by Guillaume Laurent (not verified)

Except you don't have to distribute python along with your software, while you do have to distribute the auto* generated files. Come on, a build-time dependency on python is hardly a problem in practice.

> Come on, a build-time dependency on python is hardly a problem in practice.

It's not just a build time dependency.

;--- reply from another comment
c) Python will not be a build dependency anymore because as soon as Python is detected by the KDE scripts as soon it starts to compile optional python files too and installs them (which is not wanted).

by Guillaume Laurent (not verified)

*sigh*. Look, if you really want to save every cpu cycle and HD block you have, I suggest you switch back to twm. Better yet, stick to the console. Your complains are really not making any sense beyond "python baaaad, whaaaaa".

You are not making any sense either, you see that I dislike Scons because of Python - which you seem to have an even bigger issue with - and you start to discredit my comments by making silly replies.

That would be only silly if that weren't possible to disable.

Either you are misinformed, or your distribution has terrible python packages.

My own research on my local system shows:

clee ~ % aptitude show perl autoconf automake1.9 m4 libtool | grep 'Uncompressed Size'
Uncompressed Size: 11.5M
Uncompressed Size: 1507k
Uncompressed Size: 1602k
Uncompressed Size: 348k
Uncompressed Size: 2380k

That's about 16MB for perl, m4, autoconf, automake, and libtool on my system.

clee ~ % aptitude show python2.4 | grep 'Uncompressed Size'
Uncompressed Size: 9191k

So, it's a little over half the size of perl + m4 + autoconf + automake + libtool.

Plus, you claim that the autotools work perfectly on every system ever, except that it's patently untrue; the vast majority of the problems our porters have on MacOS X and Win32 systems are directly because of autotools.

Benjamin Reed, the main developer behind the MacOS X port, said in this message (http://lists.kde.org/?l=kde-core-devel&m=111866452210421&w=2) on the Build system for KDE4 thread (http://lists.kde.org/?t=111863688400002&r=1&w=2):

"Writing tests in scons/etc. is considerably easier than doing it in M4
and shell."

Jaroslaw Staniek, the main developer on the Win32 port, said (http://lists.kde.org/?l=kde-core-devel&m=111866757017220&w=2) in the same thread:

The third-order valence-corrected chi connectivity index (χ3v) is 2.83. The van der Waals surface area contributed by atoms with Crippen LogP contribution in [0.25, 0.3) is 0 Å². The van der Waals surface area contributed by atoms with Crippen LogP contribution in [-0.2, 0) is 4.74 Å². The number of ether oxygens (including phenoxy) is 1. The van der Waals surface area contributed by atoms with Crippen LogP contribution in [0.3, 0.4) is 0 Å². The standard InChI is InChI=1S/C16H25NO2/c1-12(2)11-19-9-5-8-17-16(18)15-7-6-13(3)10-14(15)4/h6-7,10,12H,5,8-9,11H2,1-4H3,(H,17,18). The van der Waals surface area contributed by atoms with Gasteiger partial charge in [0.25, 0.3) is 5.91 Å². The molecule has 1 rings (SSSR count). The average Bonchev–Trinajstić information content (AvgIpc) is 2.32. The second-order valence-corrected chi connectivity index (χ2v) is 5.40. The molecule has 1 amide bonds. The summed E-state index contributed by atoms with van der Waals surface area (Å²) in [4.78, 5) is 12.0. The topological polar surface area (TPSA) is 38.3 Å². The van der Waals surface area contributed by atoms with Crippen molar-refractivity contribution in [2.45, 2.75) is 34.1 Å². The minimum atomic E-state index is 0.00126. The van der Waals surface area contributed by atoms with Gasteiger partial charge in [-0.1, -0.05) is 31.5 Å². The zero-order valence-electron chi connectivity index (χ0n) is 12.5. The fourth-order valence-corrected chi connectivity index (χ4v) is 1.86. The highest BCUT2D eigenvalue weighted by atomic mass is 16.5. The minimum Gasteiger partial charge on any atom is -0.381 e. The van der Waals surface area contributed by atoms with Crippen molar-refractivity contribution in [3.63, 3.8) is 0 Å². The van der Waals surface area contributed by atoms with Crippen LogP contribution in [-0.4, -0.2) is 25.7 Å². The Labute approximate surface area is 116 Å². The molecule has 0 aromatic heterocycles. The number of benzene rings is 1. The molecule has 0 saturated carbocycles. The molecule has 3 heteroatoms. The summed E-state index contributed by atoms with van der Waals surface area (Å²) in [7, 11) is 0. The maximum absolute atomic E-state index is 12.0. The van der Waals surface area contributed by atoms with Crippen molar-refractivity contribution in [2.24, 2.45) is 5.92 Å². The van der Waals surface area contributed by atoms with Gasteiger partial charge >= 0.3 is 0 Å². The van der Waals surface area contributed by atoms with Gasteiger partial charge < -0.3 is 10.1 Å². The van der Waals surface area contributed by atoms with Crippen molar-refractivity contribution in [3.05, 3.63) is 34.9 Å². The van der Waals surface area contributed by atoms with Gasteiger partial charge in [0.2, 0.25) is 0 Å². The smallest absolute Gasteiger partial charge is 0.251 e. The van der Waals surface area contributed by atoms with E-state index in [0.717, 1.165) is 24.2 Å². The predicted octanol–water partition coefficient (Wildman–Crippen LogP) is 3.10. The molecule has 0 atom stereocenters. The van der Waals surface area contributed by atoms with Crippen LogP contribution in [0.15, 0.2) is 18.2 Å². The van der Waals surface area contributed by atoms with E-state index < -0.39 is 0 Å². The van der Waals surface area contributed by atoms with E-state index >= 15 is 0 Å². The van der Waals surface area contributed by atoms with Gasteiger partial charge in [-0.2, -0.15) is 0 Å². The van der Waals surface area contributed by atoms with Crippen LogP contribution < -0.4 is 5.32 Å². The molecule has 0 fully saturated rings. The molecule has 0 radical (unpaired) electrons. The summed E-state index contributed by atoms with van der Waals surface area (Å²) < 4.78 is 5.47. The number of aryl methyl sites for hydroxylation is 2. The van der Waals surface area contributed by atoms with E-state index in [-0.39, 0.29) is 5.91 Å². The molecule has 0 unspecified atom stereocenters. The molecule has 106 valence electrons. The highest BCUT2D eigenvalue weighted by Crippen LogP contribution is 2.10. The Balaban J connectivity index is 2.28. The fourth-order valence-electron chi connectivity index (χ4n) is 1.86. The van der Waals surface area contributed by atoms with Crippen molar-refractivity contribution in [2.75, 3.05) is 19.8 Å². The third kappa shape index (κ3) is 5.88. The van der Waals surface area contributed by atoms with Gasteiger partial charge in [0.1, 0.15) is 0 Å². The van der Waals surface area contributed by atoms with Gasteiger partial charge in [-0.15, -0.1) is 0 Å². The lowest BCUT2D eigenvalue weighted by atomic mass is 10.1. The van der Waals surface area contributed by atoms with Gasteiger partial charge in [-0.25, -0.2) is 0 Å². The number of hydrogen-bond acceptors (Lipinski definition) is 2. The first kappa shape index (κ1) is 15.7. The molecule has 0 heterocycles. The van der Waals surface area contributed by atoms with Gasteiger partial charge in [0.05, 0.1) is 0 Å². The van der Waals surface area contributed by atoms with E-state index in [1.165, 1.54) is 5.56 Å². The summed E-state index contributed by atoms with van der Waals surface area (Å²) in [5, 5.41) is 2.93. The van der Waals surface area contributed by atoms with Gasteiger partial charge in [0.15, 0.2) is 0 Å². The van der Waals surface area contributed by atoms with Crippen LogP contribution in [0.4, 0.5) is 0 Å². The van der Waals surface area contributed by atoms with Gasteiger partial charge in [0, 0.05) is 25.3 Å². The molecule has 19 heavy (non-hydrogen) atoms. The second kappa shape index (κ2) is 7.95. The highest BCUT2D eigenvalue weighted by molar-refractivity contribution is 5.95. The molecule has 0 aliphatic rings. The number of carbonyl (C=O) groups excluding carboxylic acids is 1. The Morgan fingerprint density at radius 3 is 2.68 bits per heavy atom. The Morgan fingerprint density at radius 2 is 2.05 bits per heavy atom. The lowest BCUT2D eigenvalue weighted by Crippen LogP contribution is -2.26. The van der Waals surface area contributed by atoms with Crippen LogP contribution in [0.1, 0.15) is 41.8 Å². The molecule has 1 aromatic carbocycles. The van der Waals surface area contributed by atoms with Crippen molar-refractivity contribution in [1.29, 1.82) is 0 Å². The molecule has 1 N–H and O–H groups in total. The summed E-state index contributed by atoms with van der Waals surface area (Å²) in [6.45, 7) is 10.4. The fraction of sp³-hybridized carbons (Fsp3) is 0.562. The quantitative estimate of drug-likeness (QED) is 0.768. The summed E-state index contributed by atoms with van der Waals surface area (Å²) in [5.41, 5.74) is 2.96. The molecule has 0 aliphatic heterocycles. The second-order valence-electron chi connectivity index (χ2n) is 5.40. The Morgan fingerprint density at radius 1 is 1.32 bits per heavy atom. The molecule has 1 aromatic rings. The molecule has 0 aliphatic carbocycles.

"SCons would be my favourite. Among others, there's one more advantage: with python scripts I wont run off with win32 PIDs on cygwin. For now oferflowing PIDs counter forces me to (sic!) reboot."

So the "BUT THE AUTOTOOLS ARE CROSS-PLATFORM!" argument falls on its face. They're unusable on non-UNIX systems for real projects, especially ones the size of KDE.

There are other serious issues with the autotools, as well, which is the main reason that we're interested in moving away from them. Such reasons include the fact that the autotools make it very difficult (if not impossible) to properly support parallelized builds, and the fact that they are difficult and unintuitive to use, especially "properly". So much so that you have to read "dozens of documents" on them in order to make use of them.... (half of these documents, incidentally, are for obsolete versions, and the behaviours have changed significantly in some aspects depending on the version that you're using.)

So, to sum up:

1) The autotools have serious issues with their "cross-platform" support
2) The autotools lack features we desire, such as easy extensibility and easily parallelizable builds
3) The autotools use a variety of languages, none of which is simple or well-known by the vast majority of our developers.
4) The autotools actually take up *more* space on disk, both in the installed packages required and in the amount of space required for our autotools infrastructure (the 600kb vs 100kb argument)

I look forward to you "crushing my arguments into dust" though. Try to remember to cite actual sources, instead of just using rhetoric.